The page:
Taiwan in the changing global landscape – Financial markets in Asia-Pacific |


What next for Taiwanese banks and businesses?

The COVID-19 pandemic’s severe impact on the global economy dominated news headlines through the first half of 2020. Many commentators believe that Asia-Pacific’s financial markets–which already started to look overstretched in late 2019 before the pandemic began–are due for a prolonged, painful downturn.

In fact, syndicated lending in much of Asia-Pacific declined precipitously in 2020, as most nations struggle to recover from the pandemic. Many banks currently focus on preserving capital and supporting their clients with cash accumulation, bridge financing and supply chain assistance, leaving reduced appetite for new corporate loan transactions. Debt repayment and refinancing continue to serve as primary drivers of lending activity, while major M&A lending markets, such as Taiwan, suffer significant declines. At the same time, there are areas of resilience, assisted to a degree by changing foreign direct investment (FDI) laws in Southeast Asian countries, which may succeed in attracting increased FDI.

This article considers the current position of Asia-Pacific lending markets and offers insights for Taiwanese businesses on where regional credit activity may focus in the coming months.

Disruption and narrowed transaction scope

The Asia-Pacific loan market suffered significant disruption during the first half of 2020 and beyond. One example showing the depth of this downturn is the Hong Kong syndication market’s 75 percent decline in the first half of 2020, compared with the same period in 2019.8

Confidence drained away as governments unleashed unprecedented economic stimulus efforts, attempting to shore up regional economies. These efforts, coupled with a number of well-reported adverse events, such as the uncovering of commodities finance fraud at Hin Leong in Singapore and the bankruptcy of a number of high profile businesses regionally, depressed lending activity. Asia-Pacific syndication transactional activity for the first half of 2020 dropped 23 percent compared with the same period in 2019–with all key markets quieter (except Australia).9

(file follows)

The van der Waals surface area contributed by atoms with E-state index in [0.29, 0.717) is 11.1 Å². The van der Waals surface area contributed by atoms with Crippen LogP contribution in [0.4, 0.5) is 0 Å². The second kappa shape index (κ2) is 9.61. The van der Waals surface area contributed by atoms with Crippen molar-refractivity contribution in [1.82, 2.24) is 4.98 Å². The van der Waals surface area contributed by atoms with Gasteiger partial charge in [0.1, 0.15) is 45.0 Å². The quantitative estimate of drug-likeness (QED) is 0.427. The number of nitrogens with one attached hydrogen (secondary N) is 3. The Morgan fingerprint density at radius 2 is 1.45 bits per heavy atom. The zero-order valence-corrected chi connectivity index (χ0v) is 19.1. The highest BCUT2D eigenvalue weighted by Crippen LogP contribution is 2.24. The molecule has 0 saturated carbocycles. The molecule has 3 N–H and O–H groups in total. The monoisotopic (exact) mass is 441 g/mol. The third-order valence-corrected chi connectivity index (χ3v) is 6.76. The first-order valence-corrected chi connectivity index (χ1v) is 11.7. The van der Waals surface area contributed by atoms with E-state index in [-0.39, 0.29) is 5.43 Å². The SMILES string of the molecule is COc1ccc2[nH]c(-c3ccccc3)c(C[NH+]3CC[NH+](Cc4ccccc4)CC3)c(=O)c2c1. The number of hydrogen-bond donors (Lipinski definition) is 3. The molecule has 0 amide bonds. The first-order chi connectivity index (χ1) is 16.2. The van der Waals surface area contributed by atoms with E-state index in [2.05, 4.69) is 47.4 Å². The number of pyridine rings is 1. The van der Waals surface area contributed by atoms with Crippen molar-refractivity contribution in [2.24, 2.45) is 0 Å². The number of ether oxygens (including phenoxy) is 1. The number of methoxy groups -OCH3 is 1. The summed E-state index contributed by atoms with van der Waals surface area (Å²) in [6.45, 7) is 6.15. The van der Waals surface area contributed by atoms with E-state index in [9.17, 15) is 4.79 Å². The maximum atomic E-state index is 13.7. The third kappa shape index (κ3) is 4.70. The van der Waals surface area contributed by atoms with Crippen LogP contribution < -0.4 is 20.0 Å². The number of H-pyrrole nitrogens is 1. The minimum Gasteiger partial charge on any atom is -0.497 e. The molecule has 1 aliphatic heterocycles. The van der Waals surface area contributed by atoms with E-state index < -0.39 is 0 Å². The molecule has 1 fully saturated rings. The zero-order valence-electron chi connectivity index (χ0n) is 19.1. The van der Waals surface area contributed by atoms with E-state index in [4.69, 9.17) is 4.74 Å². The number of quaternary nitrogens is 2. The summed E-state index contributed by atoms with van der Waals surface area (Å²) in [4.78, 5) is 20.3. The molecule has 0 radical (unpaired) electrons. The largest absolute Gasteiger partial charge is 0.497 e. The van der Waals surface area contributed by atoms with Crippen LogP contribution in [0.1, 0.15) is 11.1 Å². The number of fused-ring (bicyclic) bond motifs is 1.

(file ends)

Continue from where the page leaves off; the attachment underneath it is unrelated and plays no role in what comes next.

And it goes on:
As markets worsened during 2020, Asia-Pacific banks understandably reduced underwriting capacity and tightened their focus on supporting key clients in their core businesses. This had the ancillary effect of narrowing the purposes of completed transactions. Recent bank lending transactions in Asia-Pacific primarily include refinancings, new facilities made available to assist borrowers in building their cash reserves, and a run of margin calls and covenant resets. All of these are typical of a market encountering difficult conditions.

Corporate finance aside, a number of other key drivers of financing transactions have subsided, putting further downward pressure on deal volume and size.

Most significantly, private equity activity–which has powered finance deals regionally as the size of Asia-Pacific’s private equity market blossomed–was already declining before the market experienced any effects of the COVID-19 pandemic. Private equity fundraising in Asia-Pacific was lower in both 2018 and 2019 than in the record 2017.10The contraction was also reflected in a drop in private equity deal volume in 2020.11Together with a decline in the use of leverage, as creditors demonstrated a more conservative perspective, this has reduced opportunities to deploy credit in private equity-driven acquisitions.

Sources of resilience for future lending

While all of the above factors increased downward market pressures, areas of resilience remain.

A number of sectors throughout Asia-Pacific have enjoyed a surge in investor sentiment due to the pandemic. In a recent survey by LEK Consulting, 22 percent of private equity participants responded that healthcare transactions on which they were active in Asia-Pacific during the pandemic had received a “significant positive impact” from the COVID-19 crisis. The outcome was even more strongly positive in relation to deals in the education sector, with 27 percent of respondents seeing benefits from the pandemic.12

These hotspots are too narrow to drive a market-wide recovery by themselves, particularly as other sectors have suffered long-lasting damage from the pandemic and the actions taken in response to it.

However, these areas of optimism suggest that some sectors where Asia-Pacific has historically had a strong track record may offer robust performance through the crisis, and that this may drive deal activity for the remainder of 2020 and into 2021.

Future demand for Asia-Pacific lending transactions may also come in the form of pent-up financing needs from private equity firms and other borrowers seeking to deploy leverage on M&A transactions that closed during the…



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